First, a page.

Advocate editorial board opinion: City Council must do public's business in public

June 24, 2013 at 1:24 a.m.

To discuss possible open records and open meetings violations, the Victoria City Council met behind closed doors.

Yes, you read that right, but it bears repeating:

To discuss possible open records and open meetings violations, the Victoria City Council met behind closed doors.

That sound you heard is members of the public collectively slapping their palms to their foreheads. What is the problem here? What part of doing the public's business in public do some council members not understand?

The closed session happened Tuesday because councilman David Hagan asked for an agenda item to discuss why City Attorney Thomas Gwosdz did not request a state attorney general's opinion regarding the Victoria Advocate's request last month for open records.

The answer is simple and doesn't require a closed session: Public officials should request an attorney general opinion only if the law isn't clear. They should never request one as a delaying tactic. They should never waste the public's time or the attorney general's resources for actual matters of law.

So, why couldn't the City Council discuss all of this in open session?

The city attorney advised Hagan that he could have the discussion during the public meeting if he so chose.

At first, Hagan said, "I have no preference. ... Public is fine with me unless you think there is a reason you think as an attorney that wouldn't be a prudent thing."

The city attorney offered a typical lawyer response but then added this troubling bit of logic in support of talking behind closed doors: "Once you start discussing things in public, it can be used in the future in whatever way."

Hagan quickly pounded on that opportunity to say, "Strictly for the reason then of not setting a precedent that goes far beyond this particular subject, I would like to hear the explanation in executive session."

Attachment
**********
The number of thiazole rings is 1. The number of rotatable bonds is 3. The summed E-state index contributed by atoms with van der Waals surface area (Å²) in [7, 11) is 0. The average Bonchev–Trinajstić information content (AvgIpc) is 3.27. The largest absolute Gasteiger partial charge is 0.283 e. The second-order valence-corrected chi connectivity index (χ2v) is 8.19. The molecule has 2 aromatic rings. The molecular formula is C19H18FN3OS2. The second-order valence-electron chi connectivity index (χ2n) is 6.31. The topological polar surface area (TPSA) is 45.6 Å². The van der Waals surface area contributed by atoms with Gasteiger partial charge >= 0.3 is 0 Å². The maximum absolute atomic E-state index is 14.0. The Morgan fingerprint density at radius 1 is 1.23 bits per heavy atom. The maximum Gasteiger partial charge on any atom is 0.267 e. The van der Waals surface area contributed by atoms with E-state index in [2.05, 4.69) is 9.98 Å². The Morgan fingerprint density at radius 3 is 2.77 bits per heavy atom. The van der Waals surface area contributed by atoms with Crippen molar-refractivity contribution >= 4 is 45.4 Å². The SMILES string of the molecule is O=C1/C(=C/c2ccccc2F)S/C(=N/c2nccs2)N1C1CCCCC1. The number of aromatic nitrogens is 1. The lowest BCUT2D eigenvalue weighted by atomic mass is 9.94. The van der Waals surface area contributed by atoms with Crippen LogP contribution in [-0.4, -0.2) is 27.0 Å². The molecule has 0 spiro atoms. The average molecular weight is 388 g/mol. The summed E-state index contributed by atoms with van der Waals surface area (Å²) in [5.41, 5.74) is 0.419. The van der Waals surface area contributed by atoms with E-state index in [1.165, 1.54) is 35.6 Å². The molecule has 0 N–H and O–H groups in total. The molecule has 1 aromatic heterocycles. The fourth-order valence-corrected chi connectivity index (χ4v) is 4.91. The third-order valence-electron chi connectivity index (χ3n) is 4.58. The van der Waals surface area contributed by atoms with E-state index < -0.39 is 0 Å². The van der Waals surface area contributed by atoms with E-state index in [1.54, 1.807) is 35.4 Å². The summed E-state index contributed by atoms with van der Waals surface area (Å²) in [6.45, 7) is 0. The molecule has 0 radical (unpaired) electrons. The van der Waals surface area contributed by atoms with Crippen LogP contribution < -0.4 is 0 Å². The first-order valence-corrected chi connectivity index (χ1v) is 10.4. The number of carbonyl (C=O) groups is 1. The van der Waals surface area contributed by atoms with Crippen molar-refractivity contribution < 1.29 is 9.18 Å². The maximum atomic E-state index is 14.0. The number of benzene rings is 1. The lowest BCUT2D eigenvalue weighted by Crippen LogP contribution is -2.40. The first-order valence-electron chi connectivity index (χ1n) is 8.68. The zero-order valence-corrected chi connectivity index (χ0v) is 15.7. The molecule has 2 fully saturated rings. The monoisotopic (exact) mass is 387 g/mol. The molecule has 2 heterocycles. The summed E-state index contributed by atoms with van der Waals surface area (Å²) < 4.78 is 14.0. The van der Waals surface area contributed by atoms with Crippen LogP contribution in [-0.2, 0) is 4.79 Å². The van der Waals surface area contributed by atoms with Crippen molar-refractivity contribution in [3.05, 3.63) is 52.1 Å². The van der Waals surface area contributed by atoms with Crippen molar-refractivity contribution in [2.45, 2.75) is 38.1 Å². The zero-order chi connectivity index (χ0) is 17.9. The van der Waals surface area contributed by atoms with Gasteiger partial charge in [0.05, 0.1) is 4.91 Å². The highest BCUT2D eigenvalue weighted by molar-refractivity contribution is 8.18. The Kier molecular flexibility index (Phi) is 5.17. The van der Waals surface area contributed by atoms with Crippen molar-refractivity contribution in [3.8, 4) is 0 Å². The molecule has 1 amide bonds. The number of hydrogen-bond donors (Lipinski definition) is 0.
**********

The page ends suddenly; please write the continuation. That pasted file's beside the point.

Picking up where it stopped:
Setting a precedent? Come again?

The City Council needs to set a precedent, but it's not the one Hagan means. Rather, the precedent needs to be to do the public's business in public.

The Victoria Advocate requested City Council emails and phone records because of questions raised about whether Hagan, Emett Alvarez, Josephine Soliz and Joe Truman met illegally to plan their vote regarding the outcome of the mayoral runoff election. These four have done their best to distract the public from this central point. They still have not fully released the requested information, putting them in violation of the state Open Records Act.

Instead, Hagan wants to talk behind closed doors about the open records request. Instead, Alvarez asked at the same meeting for a future discussion about establishing a city policy regarding council's emails and phone records.

Why would a city policy be needed when state law already is clear on the subject? All council communication about public business is public. Period. No longer policy required.

Elected officials must follow not only the letter of the law but also the spirit of government transparency. If all Victoria City Council members shared this spirit, then the sun would shine again on area government.

This editorial reflects the views of the Victoria Advocate's editorial board.



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